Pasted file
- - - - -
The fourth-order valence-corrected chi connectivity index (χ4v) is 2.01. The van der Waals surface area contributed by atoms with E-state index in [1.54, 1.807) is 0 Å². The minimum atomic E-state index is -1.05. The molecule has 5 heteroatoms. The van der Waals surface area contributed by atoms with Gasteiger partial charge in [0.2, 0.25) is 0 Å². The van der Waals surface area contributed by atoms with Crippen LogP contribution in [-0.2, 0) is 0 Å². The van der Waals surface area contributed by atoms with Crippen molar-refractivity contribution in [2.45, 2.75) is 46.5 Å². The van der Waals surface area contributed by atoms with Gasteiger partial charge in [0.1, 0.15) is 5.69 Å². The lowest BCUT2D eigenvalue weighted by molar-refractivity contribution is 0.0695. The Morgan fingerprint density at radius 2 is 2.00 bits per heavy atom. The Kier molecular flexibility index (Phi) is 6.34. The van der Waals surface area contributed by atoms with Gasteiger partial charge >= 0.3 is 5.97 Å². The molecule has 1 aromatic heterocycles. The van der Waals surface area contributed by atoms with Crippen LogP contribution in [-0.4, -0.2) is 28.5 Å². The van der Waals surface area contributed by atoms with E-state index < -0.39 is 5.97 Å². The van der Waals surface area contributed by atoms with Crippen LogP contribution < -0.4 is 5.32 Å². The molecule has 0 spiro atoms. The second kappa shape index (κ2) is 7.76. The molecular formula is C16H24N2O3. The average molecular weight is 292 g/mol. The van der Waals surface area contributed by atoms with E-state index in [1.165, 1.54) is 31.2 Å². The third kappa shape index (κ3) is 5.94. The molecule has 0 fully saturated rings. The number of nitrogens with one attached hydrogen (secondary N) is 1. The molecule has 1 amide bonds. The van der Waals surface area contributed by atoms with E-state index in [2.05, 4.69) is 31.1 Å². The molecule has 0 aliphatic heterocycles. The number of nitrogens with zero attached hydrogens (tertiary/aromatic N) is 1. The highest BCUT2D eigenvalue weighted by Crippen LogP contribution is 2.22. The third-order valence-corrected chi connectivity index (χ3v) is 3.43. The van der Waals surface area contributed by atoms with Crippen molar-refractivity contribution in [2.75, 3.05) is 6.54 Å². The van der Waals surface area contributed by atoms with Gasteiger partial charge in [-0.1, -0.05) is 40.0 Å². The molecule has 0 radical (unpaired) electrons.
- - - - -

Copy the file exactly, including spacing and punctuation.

The fourth-order valence-corrected chi connectivity index (χ4v) is 2.01. The van der Waals surface area contributed by atoms with E-state index in [1.54, 1.807) is 0 Å². The minimum atomic E-state index is -1.05. The molecule has 5 heteroatoms. The van der Waals surface area contributed by atoms with Gasteiger partial charge in [0.2, 0.25) is 0 Å². The van der Waals surface area contributed by atoms with Crippen LogP contribution in [-0.2, 0) is 0 Å². The van der Waals surface area contributed by atoms with Crippen molar-refractivity contribution in [2.45, 2.75) is 46.5 Å². The van der Waals surface area contributed by atoms with Gasteiger partial charge in [0.1, 0.15) is 5.69 Å². The lowest BCUT2D eigenvalue weighted by molar-refractivity contribution is 0.0695. The Morgan fingerprint density at radius 2 is 2.00 bits per heavy atom. The Kier molecular flexibility index (Phi) is 6.34. The van der Waals surface area contributed by atoms with Gasteiger partial charge >= 0.3 is 5.97 Å². The molecule has 1 aromatic heterocycles. The van der Waals surface area contributed by atoms with Crippen LogP contribution in [-0.4, -0.2) is 28.5 Å². The van der Waals surface area contributed by atoms with E-state index < -0.39 is 5.97 Å². The van der Waals surface area contributed by atoms with Crippen LogP contribution < -0.4 is 5.32 Å². The molecule has 0 spiro atoms. The second kappa shape index (κ2) is 7.76. The molecular formula is C16H24N2O3. The average molecular weight is 292 g/mol. The van der Waals surface area contributed by atoms with E-state index in [1.165, 1.54) is 31.2 Å². The third kappa shape index (κ3) is 5.94. The molecule has 0 fully saturated rings. The number of nitrogens with one attached hydrogen (secondary N) is 1. The molecule has 1 amide bonds. The van der Waals surface area contributed by atoms with E-state index in [2.05, 4.69) is 31.1 Å². The molecule has 0 aliphatic heterocycles. The number of nitrogens with zero attached hydrogens (tertiary/aromatic N) is 1. The highest BCUT2D eigenvalue weighted by Crippen LogP contribution is 2.22. The third-order valence-corrected chi connectivity index (χ3v) is 3.43. The van der Waals surface area contributed by atoms with Crippen molar-refractivity contribution in [2.75, 3.05) is 6.54 Å². The van der Waals surface area contributed by atoms with Gasteiger partial charge in [-0.1, -0.05) is 40.0 Å². The molecule has 0 radical (unpaired) electrons.